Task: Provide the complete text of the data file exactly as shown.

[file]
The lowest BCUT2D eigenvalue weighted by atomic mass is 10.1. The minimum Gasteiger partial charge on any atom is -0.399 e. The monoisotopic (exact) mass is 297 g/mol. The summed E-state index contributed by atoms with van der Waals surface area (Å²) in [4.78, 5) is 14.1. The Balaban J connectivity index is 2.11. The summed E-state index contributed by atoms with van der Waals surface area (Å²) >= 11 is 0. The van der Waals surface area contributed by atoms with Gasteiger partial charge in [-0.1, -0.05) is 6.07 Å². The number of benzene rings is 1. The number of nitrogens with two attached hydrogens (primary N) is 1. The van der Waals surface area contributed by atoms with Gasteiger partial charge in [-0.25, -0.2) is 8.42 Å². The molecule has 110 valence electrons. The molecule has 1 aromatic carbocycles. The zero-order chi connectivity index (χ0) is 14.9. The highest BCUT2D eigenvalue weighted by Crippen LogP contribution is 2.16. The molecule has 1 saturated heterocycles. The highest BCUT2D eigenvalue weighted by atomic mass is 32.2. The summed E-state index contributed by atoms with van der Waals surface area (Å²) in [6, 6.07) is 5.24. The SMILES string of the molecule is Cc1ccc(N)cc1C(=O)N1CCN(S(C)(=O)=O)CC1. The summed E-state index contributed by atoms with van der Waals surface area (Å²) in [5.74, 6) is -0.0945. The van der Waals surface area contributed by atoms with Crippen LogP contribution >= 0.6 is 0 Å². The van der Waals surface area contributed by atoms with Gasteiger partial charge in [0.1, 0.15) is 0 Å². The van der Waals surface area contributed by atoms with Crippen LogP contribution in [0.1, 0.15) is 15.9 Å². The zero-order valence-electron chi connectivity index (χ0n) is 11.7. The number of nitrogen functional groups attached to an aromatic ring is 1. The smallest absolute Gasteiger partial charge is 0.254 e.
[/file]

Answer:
The lowest BCUT2D eigenvalue weighted by atomic mass is 10.1. The minimum Gasteiger partial charge on any atom is -0.399 e. The monoisotopic (exact) mass is 297 g/mol. The summed E-state index contributed by atoms with van der Waals surface area (Å²) in [4.78, 5) is 14.1. The Balaban J connectivity index is 2.11. The summed E-state index contributed by atoms with van der Waals surface area (Å²) >= 11 is 0. The van der Waals surface area contributed by atoms with Gasteiger partial charge in [-0.1, -0.05) is 6.07 Å². The number of benzene rings is 1. The number of nitrogens with two attached hydrogens (primary N) is 1. The van der Waals surface area contributed by atoms with Gasteiger partial charge in [-0.25, -0.2) is 8.42 Å². The molecule has 110 valence electrons. The molecule has 1 aromatic carbocycles. The zero-order chi connectivity index (χ0) is 14.9. The highest BCUT2D eigenvalue weighted by Crippen LogP contribution is 2.16. The molecule has 1 saturated heterocycles. The highest BCUT2D eigenvalue weighted by atomic mass is 32.2. The summed E-state index contributed by atoms with van der Waals surface area (Å²) in [6, 6.07) is 5.24. The SMILES string of the molecule is Cc1ccc(N)cc1C(=O)N1CCN(S(C)(=O)=O)CC1. The summed E-state index contributed by atoms with van der Waals surface area (Å²) in [5.74, 6) is -0.0945. The van der Waals surface area contributed by atoms with Crippen LogP contribution >= 0.6 is 0 Å². The van der Waals surface area contributed by atoms with Gasteiger partial charge in [0.1, 0.15) is 0 Å². The van der Waals surface area contributed by atoms with Crippen LogP contribution in [0.1, 0.15) is 15.9 Å². The zero-order valence-electron chi connectivity index (χ0n) is 11.7. The number of nitrogen functional groups attached to an aromatic ring is 1. The smallest absolute Gasteiger partial charge is 0.254 e.